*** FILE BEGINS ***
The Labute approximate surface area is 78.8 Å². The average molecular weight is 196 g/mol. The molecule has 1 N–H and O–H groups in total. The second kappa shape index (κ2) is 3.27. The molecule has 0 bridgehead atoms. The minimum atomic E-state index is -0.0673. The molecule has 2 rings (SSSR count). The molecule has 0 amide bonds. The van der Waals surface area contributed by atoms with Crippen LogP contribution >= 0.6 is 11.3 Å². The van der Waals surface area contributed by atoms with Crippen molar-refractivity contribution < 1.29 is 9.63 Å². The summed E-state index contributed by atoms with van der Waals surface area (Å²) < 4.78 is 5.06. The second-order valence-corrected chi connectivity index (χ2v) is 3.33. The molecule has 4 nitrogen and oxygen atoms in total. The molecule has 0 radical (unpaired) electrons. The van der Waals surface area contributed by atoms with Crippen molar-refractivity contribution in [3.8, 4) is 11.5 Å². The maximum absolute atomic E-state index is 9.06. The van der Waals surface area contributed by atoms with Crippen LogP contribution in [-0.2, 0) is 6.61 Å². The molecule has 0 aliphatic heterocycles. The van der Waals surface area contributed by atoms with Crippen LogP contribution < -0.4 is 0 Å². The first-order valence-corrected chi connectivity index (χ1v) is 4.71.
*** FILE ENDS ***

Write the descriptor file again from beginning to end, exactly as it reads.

The Labute approximate surface area is 78.8 Å². The average molecular weight is 196 g/mol. The molecule has 1 N–H and O–H groups in total. The second kappa shape index (κ2) is 3.27. The molecule has 0 bridgehead atoms. The minimum atomic E-state index is -0.0673. The molecule has 2 rings (SSSR count). The molecule has 0 amide bonds. The van der Waals surface area contributed by atoms with Crippen LogP contribution >= 0.6 is 11.3 Å². The van der Waals surface area contributed by atoms with Crippen molar-refractivity contribution < 1.29 is 9.63 Å². The summed E-state index contributed by atoms with van der Waals surface area (Å²) < 4.78 is 5.06. The second-order valence-corrected chi connectivity index (χ2v) is 3.33. The molecule has 4 nitrogen and oxygen atoms in total. The molecule has 0 radical (unpaired) electrons. The van der Waals surface area contributed by atoms with Crippen molar-refractivity contribution in [3.8, 4) is 11.5 Å². The maximum absolute atomic E-state index is 9.06. The van der Waals surface area contributed by atoms with Crippen LogP contribution in [-0.2, 0) is 6.61 Å². The molecule has 0 aliphatic heterocycles. The van der Waals surface area contributed by atoms with Crippen LogP contribution < -0.4 is 0 Å². The first-order valence-corrected chi connectivity index (χ1v) is 4.71.